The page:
In high school, serious talk about sex probably only takes place during health class, and includes a video of a woman giving birth. But in college, talking about sex is almost a daily occurrence, and usually a weekly one in the Campus Times. As your glorified sex guru, I’m here to tell you the ins and outs (no pun intended) of sex—freshman style.


Sex must be consensual.

I’m sure you’ll hear this (and Meliora used in every other sentence) a thousand times by the end of Orientation, but “no” really does mean no (in fact, anything other than “yes” means no). Not every person will be as courteous as Justin Bieber and stop to ask what you mean if you’re giving off mixed signals. So whether you’re at a party, hanging out in someone’s dorm room, or anywhere else, never feel pressured to do something that you do not want to do. As a freshman, this can seem particularly challenging for fear of being considered “prude” or “uncool,” but trust me, your decision to not engage in sexual activity is absolutely nothing to be ashamed of, and it does not hinder your social life in any way.


Ninety-nine problems, but STDs ain’t one… if you follow my advice.  

Contrary to popular belief, it’s unlikely that you’ll get pregnant and die without practicing safe sex. (Thanks, Coach Carr.) But it is likely that you’ll get an STD. Don’t rely on the other person to provide protection, because if you find out mid-hookup that neither of you have any, your hormones will impair your judgement, and that’s not really the best time to be finding out whether his pull-out game is weak or strong. Thankfully, an easy way to avoid any mishaps is to always keep a condom in your wallet or purse. That way you’ll both be prepared at any given moment, and have one less thing to worry about.


Know how to put a condom on.

While on the topic of safe sex, do yourself a big favor and make sure you know how to put a condom on. Planned Parenthood has a great little infographic that gives step-by-step instructions on how to do this. Remember, practice makes perfect, so make good use out of your unlimited meal plan and grab as many bananas from Danforth or Douglass as you can until you’ve figured it out. Your partner will find your skill very ap(peel)ing.


Pee after sex.

This one is pretty self-explanatory, but peeing after sex is crucial in preventing a urinary tract infection (UTI). It flushes out any bacteria before it has the chance of entering the bladder and making your life a living hell. Seriously, there is nothing fun about sitting in class feeling like you have to pee every five seconds.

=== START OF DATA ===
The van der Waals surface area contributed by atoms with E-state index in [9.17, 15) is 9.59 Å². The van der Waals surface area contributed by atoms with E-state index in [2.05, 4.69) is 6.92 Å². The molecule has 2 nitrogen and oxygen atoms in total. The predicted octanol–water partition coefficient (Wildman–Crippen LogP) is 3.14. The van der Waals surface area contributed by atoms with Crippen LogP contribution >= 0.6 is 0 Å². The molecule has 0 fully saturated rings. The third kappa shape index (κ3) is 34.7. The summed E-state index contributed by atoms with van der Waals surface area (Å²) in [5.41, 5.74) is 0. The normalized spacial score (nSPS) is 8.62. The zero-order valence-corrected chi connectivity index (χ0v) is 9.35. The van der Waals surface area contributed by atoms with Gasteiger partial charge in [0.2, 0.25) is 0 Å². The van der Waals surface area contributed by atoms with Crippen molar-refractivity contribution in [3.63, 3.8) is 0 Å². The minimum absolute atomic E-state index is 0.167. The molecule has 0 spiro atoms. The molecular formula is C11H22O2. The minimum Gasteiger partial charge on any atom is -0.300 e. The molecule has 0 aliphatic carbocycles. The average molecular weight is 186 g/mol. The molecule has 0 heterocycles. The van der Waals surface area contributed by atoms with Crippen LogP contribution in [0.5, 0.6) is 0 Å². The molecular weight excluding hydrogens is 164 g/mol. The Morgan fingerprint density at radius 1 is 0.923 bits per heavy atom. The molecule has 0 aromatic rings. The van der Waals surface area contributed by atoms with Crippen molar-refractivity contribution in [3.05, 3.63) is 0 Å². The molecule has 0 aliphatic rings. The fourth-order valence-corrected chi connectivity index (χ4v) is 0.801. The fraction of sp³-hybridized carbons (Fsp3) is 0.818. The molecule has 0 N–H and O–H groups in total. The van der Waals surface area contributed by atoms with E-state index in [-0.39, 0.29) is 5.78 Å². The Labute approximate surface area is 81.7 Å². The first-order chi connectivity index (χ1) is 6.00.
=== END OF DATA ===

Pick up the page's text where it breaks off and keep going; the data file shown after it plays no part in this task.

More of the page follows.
It’s all fun and games until someone is sexiled.

I get it, it’s your room too, but that doesn’t necessarily mean that you can have it to yourself every time you get an “urge.” Be upfront with your roommate from the get-go. Yeah, those roommate contracts may seem kind of lame, but use them as an excuse to seriously set boundaries. Also, be considerate. Ask, don’t tell. Ask your roommate if they’re okay with you inviting someone over before you actually make definite plans. A year is a long time to live with someone you don’t like, so try to be as fair as possible.


Hallcest—it’s bound to happen.

You’re all moved in, your parents are gone, you have nothing but free time on your hands, and you spend every waking moment with your new hall- or floor-mates. You spend hours in the lounge playing Cards Against Humanity, go on adventures to explore the unknown parts of campus, and walk around aimlessly until you find a party. And then realize you’re not allowed in unless you have the correct guy to girl ratio. While doing all of these things, you more-or-less have your eye set on someone you’re kinda, sorta into. A few weeks into the semester, and what do you know? You and said person are having, uh, relations. Maybe it wasn’t what you expected, maybe it was, but either way, you soon realize that there is no avoiding this person because you’re basically neighbors. If this sounds all too familiar, congratulations. You have just committed hallcest, and that’s okay. The best piece of advice that I can offer here is to remember that we’ve all been there, and it’s no big deal. Sure, you feel awkward, but that’s all in the fun of growing up. Embrace it—awkward looks good on you.


Do something that scares you everyday.

This isn’t exactly sex-related, but as a senior who is totally mortified of graduating, I encourage you to get out of your comfort zone and live. Take this special moment in time as an opportunity to explore yourself, make new friends, learn new things, and most importantly be confident in yourself.  I know this is so 2011, but YOLOremember that.

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I strongly oppose the proposed divestment resolution. This resolution is nothing more than another ugly manifestation of antisemitism at the University.